Tuesday, July 22, 2008 at 12:54 pm | Permalink
  2. I don’t every update or participate but I see it as a great data mining / lead generation tool. So everyone else keep participating for me please ;)

    Tuesday, July 22, 2008 at 2:50 pm | Permalink
  3. Tara Joyce wrote:

    John, I couldn’t agree more. I signed up for LinkedIn as soon as I heard about it as, at the time, I was looking for a new job. I guess I was hopeful that it would add some value and bolster awareness of my *awesomeness*. Since that time, I have updated my profile and got a few recommendations from people but otherwise I have gotten nothing out of it besides a few wasted hours.

    Wednesday, July 23, 2008 at 7:32 am | Permalink
  4. Jamie wrote:

    Since it gets indexed quickly it can be useful for reputation management or reputation destruction..

    @jamie: I recall a few years ago when directory companies tried to copyright directory data (they wanted to copyright the collection  of your name + your address, so once aggregated, other directories couldn’t just copy it). That opened a can of worms regarding who owns that collection…. because of course we individuals do. And that is the point… you are born once and you have that name forever, so perhaps trading on that name (as LinkedIn does) should be a right reserved for those with that legal name. This ties in well with existing publicity/privacy rights, so it might be doable. Facebook/LinkedIn pretend to offer a service yet operate a business built around trading on your name…. if they let the balance shift too far to one side…what will happen?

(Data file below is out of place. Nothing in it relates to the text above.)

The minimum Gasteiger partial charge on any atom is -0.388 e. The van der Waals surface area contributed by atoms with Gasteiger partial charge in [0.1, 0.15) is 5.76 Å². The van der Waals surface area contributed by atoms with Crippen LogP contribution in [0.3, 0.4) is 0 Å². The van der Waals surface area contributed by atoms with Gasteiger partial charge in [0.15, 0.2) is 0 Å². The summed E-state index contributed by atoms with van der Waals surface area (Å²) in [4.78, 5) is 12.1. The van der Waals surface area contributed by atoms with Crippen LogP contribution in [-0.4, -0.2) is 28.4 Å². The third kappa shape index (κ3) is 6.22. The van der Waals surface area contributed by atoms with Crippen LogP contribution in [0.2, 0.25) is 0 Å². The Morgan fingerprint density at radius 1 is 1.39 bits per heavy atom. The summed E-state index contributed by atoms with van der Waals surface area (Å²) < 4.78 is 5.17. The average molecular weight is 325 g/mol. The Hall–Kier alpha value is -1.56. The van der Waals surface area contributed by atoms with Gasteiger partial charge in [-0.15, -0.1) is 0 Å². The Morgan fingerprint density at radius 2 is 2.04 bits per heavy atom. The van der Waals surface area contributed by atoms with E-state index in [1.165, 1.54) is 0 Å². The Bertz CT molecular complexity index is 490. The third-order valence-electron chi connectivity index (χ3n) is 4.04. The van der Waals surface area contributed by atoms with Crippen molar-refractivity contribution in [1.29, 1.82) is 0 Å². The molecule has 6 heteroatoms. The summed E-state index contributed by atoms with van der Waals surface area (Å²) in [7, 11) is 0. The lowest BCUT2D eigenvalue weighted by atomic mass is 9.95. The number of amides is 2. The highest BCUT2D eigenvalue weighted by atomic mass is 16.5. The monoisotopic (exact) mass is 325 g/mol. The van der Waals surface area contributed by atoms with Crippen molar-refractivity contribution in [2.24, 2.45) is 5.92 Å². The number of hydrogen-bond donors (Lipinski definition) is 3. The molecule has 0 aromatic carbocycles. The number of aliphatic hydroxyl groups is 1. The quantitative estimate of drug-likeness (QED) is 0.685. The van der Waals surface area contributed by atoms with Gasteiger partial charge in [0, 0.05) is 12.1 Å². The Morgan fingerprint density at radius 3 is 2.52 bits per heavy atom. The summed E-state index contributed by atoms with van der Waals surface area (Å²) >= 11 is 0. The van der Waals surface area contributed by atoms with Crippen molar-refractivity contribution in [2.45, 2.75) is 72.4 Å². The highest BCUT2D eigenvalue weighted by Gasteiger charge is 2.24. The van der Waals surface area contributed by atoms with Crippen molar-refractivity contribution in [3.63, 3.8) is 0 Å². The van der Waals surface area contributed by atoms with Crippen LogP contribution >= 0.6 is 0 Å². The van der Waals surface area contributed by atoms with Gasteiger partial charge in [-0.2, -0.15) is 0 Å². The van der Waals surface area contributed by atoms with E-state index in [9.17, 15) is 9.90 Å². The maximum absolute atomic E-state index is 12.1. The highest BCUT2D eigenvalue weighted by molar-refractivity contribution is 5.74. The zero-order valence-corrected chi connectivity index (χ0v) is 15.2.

Wednesday, July 23, 2008 at 11:06 am | Permalink
  5. K S wrote:

    I wondered about using linkedin for a long time and had an account there that I did not really use. Every now and then I would answer few questions but that does not really help.

    Nowadays however, I use linkedin every day. Actually, everyone on our sales team has a premium account and I cannot emphasize how much linkedin helped in our sales cycles. If you are targeting a certain client, you can find out people from that company, connect to them and get their opinion of the best way to approach top management. Some people shy away from responding but more than 70% will be willing to take the time to talk.

    ps- would be great to have an option to get notified of responses to a post.

    Monday, July 28, 2008 at 8:02 pm | Permalink
  6. LinkedIn doesn’t pay me, but I do still participate.

    We’ve found the new LinkedIn groups feature to be a good way to pull together a community of professionals.

    In our case, we wanted to build a community for professional marketers online. The group has since grown to 6,000 members.

    Wednesday, July 30, 2008 at 3:46 pm | Permalink
  7. We have generated new clients directly from LinkedIn. Not to shock those who doubt social media, but we have also generated clients directly from Twitter.

    Monday, February 16, 2009 at 3:06 pm | Permalink